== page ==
User interface design and its importance in the user experience
A product’s user experience consists of the before, during, and after of a user’s interactions with it, or more precisely, their expectation, satisfaction, and fulfilment. Experience can be influenced by anything from marketing materials, product reviews, interaction with sales, through to cost, installation and onboarding process, product stability, post-sales support, and numerous other factors. So it’s clear that creating a positive experience is a collective responsibility.
Puppet’s User Experience (UX) team is concerned with all aspects of the user experience, but many are out of our direct control, such as someone’s perception of our brand or the reliability of our hosting. Our main focus and the area upon which we can exert the most influence is product usability. Usability is a core pillar of user experience and focuses on the effectiveness, efficiency, and satisfaction of a product during its use, i.e. how effective it is in helping a user achieve their intended goal, how efficiently they can do that, and the satisfaction they gain from their needs and requirements being met within a specified context of use. Poor usability results in poor user experience.
More than aesthetics
User interface (UI) design has the potential to greatly enhance or detract from the usability of a product. It’s often misunderstood as the part of the process where we just “make things look beautiful,” but UI design involves much more than simple aesthetics.
With usability focusing on effectiveness, efficiency, and satisfaction, it’s easy to think that UI design might be concerned solely with the latter, but a UI designer has to consider all of these. The best user research, information architecture, and wireframing in the world can be undone by a poorly designed user interface that makes the process of completing a task or achieving a goal much more painful.
Equally, a well-considered and beautiful design is nothing in isolation. There is no shortage of websites showcasing UI design concepts that are aesthetically pleasing on first glance but disconnected from any real context of use. In these cases, considerations for usability and technical feasibility may have been ignored, making the designs purely style over substance.
When designing the user interface, our goal is to enable the user to achieve their goals as efficiently as possible, and we can use visual cues to make that straightforward. Creating predictable interfaces that conform to common heuristics or standards, and affordances that make it clear what something does before you interact with it, all help with discoverability.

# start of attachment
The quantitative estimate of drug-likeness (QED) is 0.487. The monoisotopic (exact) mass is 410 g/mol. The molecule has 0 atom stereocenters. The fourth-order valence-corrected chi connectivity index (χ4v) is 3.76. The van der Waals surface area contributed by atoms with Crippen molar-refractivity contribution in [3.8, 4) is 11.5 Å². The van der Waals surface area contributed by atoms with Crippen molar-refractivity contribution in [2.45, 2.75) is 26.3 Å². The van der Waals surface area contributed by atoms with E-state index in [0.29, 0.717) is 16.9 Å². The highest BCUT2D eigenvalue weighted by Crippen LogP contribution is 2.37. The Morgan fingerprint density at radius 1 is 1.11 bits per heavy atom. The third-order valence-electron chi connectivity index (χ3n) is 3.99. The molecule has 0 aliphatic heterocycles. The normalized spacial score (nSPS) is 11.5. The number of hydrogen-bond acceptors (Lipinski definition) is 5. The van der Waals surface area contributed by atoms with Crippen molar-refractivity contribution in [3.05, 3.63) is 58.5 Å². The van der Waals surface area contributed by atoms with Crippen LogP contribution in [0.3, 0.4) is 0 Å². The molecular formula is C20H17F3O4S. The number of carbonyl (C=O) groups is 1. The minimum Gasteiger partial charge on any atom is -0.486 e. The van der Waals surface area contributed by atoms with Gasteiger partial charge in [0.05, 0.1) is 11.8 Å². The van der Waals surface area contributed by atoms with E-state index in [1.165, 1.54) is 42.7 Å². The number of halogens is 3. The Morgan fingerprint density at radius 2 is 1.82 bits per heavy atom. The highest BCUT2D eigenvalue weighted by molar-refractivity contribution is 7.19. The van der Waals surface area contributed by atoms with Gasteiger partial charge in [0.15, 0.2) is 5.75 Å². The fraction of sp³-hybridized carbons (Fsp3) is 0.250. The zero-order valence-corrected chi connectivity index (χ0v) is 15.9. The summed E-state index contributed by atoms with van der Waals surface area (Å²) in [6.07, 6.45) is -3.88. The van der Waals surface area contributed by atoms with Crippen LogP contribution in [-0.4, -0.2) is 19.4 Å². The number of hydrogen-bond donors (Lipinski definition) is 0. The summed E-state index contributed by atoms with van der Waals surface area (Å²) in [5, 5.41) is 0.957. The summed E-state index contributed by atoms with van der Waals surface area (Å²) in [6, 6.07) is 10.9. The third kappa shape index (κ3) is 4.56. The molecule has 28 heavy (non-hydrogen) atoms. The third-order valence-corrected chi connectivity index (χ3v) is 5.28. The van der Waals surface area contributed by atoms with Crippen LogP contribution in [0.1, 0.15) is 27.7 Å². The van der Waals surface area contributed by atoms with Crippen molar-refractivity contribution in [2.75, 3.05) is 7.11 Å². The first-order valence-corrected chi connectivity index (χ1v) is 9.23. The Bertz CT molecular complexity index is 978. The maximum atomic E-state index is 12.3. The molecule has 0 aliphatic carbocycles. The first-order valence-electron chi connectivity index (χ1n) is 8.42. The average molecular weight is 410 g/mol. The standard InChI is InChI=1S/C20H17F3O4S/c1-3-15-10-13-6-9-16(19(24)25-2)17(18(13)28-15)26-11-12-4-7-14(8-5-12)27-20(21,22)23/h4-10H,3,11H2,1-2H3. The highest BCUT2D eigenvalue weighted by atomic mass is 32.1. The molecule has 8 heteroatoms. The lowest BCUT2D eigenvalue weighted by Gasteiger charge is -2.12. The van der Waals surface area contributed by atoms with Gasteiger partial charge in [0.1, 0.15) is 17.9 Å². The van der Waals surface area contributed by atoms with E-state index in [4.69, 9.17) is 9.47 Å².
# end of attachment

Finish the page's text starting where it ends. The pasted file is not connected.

Information hierarchy -- a principle that extends across all forms of design -- is the process we use to organise content and adjust prominence based on its importance. Through careful consideration of each element and its size, position, colour, contrast, and typographic choices, we can help guide users towards the onscreen elements that we understand to be most important to their workflows.
Designs can also be enhanced by adding subtle feedback mechanisms such as hover states, loading screens, transitions, and animations, which can offer the user a sense of progress or completion. The app-based bank Monzo (which has disrupted an entire banking industry through excellent user experience) uses sound as a feedback mechanism, with a satisfying cash register ‘ker-ching’ to instantly confirm a transaction.
While there’s a great deal of creative freedom in the UI design process, there are also considerations such as accessibility, brand guidelines, technical feasibility, and project deadlines that need to be taken into account at every stage which can lead to hundreds of micro-decisions having to be made in each design.
At Puppet, we’ve streamlined much of our UI design process by creating a design system. Consisting of design assets and code, the Puppet Design System is a shared set of behaviours, patterns, styles, components, and standards we use to create a unified experience for our users across our products. While design systems are not a panacea for poor usability, they do help reduce many of the decisions that come with the risk of potential errors, such as ensuring that colour contrasts conform to WCAG 2.0 level AA for accessibility and that typography is legible.
UI design is much more than just aesthetics, but there’s still considerable value in creating something that is visually satisfying and provides the user joy. The systems we use, and our reasons for using them, have come a long way from their utilitarian origins and users have become much more discerning in their preferences. Users don’t need design expertise to know when something just looks and feels better.
And joy can be provided beyond the core interface design. Whether that’s through unicorns occasionally shooting across the screen when a task is completed in Asana or a quirky 404 error page that uses well-chosen copy and imagery to pivot a potentially negative experience, these little Easter eggs help to create positive emotional responses. A product that is pleasurable to use is one that our users will enjoy coming back to.
By combining a deep understanding of the user with great usability and captivating design that is capable of provoking positive responses, we have a powerful force that will help drive compelling user experiences and make the users of our products consistently feel more efficient, effective, and satisfied.